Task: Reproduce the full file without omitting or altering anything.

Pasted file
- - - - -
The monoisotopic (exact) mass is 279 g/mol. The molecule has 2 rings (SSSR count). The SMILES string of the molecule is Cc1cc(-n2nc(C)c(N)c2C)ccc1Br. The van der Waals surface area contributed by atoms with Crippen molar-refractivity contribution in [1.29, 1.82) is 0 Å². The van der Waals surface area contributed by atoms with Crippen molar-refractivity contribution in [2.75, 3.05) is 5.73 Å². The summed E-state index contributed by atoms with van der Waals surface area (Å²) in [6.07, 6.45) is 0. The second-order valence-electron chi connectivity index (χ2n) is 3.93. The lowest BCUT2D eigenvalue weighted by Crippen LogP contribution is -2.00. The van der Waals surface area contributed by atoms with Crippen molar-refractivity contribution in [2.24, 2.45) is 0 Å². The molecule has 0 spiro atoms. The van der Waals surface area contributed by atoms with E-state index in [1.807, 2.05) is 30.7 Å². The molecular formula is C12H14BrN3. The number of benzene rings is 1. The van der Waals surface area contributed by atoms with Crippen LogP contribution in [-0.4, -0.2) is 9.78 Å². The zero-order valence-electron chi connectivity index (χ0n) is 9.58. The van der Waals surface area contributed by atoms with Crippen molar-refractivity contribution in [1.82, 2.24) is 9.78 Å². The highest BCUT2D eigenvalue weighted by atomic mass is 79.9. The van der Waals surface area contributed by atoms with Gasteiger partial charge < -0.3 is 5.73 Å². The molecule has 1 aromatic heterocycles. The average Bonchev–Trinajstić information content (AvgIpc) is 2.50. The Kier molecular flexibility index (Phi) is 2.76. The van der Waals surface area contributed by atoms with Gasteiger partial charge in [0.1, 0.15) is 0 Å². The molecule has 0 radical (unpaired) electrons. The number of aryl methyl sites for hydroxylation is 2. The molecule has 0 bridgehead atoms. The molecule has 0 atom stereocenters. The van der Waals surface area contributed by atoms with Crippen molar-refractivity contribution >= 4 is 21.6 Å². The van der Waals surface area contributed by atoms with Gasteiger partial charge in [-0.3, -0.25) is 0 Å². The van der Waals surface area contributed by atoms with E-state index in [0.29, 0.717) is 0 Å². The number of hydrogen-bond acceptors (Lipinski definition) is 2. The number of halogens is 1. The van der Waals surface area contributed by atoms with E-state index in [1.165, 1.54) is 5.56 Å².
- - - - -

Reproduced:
The monoisotopic (exact) mass is 279 g/mol. The molecule has 2 rings (SSSR count). The SMILES string of the molecule is Cc1cc(-n2nc(C)c(N)c2C)ccc1Br. The van der Waals surface area contributed by atoms with Crippen molar-refractivity contribution in [1.29, 1.82) is 0 Å². The van der Waals surface area contributed by atoms with Crippen molar-refractivity contribution in [2.75, 3.05) is 5.73 Å². The summed E-state index contributed by atoms with van der Waals surface area (Å²) in [6.07, 6.45) is 0. The second-order valence-electron chi connectivity index (χ2n) is 3.93. The lowest BCUT2D eigenvalue weighted by Crippen LogP contribution is -2.00. The van der Waals surface area contributed by atoms with Crippen molar-refractivity contribution in [2.24, 2.45) is 0 Å². The molecule has 0 spiro atoms. The van der Waals surface area contributed by atoms with E-state index in [1.807, 2.05) is 30.7 Å². The molecular formula is C12H14BrN3. The number of benzene rings is 1. The van der Waals surface area contributed by atoms with Crippen LogP contribution in [-0.4, -0.2) is 9.78 Å². The zero-order valence-electron chi connectivity index (χ0n) is 9.58. The van der Waals surface area contributed by atoms with Crippen molar-refractivity contribution in [1.82, 2.24) is 9.78 Å². The highest BCUT2D eigenvalue weighted by atomic mass is 79.9. The van der Waals surface area contributed by atoms with Gasteiger partial charge < -0.3 is 5.73 Å². The molecule has 1 aromatic heterocycles. The average Bonchev–Trinajstić information content (AvgIpc) is 2.50. The Kier molecular flexibility index (Phi) is 2.76. The van der Waals surface area contributed by atoms with Gasteiger partial charge in [0.1, 0.15) is 0 Å². The molecule has 0 radical (unpaired) electrons. The number of aryl methyl sites for hydroxylation is 2. The molecule has 0 bridgehead atoms. The molecule has 0 atom stereocenters. The van der Waals surface area contributed by atoms with Crippen molar-refractivity contribution >= 4 is 21.6 Å². The van der Waals surface area contributed by atoms with Gasteiger partial charge in [-0.3, -0.25) is 0 Å². The van der Waals surface area contributed by atoms with E-state index in [0.29, 0.717) is 0 Å². The number of hydrogen-bond acceptors (Lipinski definition) is 2. The number of halogens is 1. The van der Waals surface area contributed by atoms with E-state index in [1.165, 1.54) is 5.56 Å².